The lighter weights were usually contested between tough South American pugilists and the fighters of Philly, Chicago, Boston, New York and, of course, Detroit. I may be accused of doing a disservice to a number of great names and great cites in what I just said but I am describing what was perceived as ‘the norm’ in world boxing for many decades. Yes there were great European boxers over the years, several exceptional African fighters, numerous fine Canadians and Australians but, let’s be honest here, they were exceptions to the rule and they often marketed themselves on the fact that they didn’t hail from North or South America. The consequence of such dominance was reflected in the constant flow of exciting young talent that flooded US gyms and went on to excite audiences worldwide. But, when it counted, all it really translated to was the mighty dollar and the industry flourished under the supervision of unscrupulous promoters and casino owners. James Brown singing ‘Living in America’ during Rocky 4 really wrapped it all up.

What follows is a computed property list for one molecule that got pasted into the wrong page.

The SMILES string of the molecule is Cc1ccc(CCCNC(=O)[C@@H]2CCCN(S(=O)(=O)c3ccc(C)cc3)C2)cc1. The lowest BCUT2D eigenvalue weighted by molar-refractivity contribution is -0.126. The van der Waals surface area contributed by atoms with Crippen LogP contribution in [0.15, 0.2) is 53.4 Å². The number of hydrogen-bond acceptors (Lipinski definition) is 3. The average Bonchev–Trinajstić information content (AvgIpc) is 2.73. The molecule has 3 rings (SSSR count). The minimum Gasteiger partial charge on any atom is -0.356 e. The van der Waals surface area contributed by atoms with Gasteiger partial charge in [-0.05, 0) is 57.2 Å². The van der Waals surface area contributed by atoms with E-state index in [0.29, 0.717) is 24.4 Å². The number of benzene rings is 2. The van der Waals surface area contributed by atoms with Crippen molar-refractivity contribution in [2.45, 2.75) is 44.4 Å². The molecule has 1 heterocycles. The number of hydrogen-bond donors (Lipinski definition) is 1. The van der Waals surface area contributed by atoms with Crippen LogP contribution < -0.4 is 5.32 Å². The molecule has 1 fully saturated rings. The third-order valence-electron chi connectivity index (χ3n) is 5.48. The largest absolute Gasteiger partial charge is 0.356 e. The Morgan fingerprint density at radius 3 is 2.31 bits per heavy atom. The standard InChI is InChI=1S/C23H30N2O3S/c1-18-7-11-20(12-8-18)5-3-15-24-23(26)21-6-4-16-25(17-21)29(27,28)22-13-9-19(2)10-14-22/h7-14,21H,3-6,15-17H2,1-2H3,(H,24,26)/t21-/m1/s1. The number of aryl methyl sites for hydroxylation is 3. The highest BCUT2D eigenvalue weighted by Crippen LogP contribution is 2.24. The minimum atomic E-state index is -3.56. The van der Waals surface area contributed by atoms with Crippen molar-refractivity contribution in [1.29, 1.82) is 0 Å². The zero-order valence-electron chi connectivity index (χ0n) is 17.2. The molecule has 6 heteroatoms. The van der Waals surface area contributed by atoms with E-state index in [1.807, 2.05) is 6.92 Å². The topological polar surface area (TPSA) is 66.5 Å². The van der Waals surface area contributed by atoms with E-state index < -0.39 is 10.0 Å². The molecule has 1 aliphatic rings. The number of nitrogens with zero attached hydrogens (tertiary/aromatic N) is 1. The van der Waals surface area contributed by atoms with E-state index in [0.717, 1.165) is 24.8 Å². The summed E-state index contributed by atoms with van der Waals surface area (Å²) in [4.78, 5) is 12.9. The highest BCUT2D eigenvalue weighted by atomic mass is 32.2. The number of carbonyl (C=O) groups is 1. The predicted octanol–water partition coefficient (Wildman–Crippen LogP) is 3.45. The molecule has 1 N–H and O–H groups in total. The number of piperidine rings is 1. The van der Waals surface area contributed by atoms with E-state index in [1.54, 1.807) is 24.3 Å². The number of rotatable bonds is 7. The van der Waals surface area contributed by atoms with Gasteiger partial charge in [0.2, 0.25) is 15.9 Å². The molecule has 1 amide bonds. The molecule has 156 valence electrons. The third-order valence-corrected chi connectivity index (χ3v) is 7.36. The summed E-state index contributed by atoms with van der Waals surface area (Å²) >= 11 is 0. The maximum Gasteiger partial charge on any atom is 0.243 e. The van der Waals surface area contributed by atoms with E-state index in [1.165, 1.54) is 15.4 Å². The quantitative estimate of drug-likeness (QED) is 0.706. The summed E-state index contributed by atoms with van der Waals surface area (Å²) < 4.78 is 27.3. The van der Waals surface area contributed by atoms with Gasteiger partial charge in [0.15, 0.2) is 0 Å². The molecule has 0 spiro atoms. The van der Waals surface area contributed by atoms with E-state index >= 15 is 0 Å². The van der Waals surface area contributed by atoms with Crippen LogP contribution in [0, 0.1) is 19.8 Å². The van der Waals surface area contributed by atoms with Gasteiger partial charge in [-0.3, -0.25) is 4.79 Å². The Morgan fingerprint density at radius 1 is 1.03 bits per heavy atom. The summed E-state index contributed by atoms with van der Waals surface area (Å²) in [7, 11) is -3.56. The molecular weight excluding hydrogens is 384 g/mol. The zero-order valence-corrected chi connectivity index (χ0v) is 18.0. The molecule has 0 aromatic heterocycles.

But that’s all changed over the past few years. It began with the break-up of the Soviet states and we first got a flavour of what was to come when the Eastern Europeans broke the Cuban and US stranglehold in Olympic boxing. Even Stallone saw the writing on the wall and identified a new threat in the guise of Ivan Drago. Now, here we are several years down the line. The heavyweight division has been dominated by a Klitschko for many moons and the best of what’s coming through is from that region. Sure…I hear you scream Deontay Wilder’s name but I assure you that Alexander Povetkin would batter the guy and I suspect David Haye may return to give him a good old fashioned English thrashing…providing his toe holds out, Marco Huck is the Cruiserweight king and Kovalev reigns supreme at Light Heavyweight. Until Andre Ward re-establishes himself, Carl Froch is the Super Middleweight maestro and there are many many talented young fighters over here to take his place. GGG is unbeatable at middleweight and Canelo is the man at 154 as Floyd is reluctant to defend his Light Middleweight belt in case GGG moves down to kicks his ass. If we bypass 147 and look to Lightweight we have Provodnikov, Matthysse and Jessie Vargas and as we move down the weights we encounter two P4P contenders in Guillermo Rigondeaux and Roman Gonzales.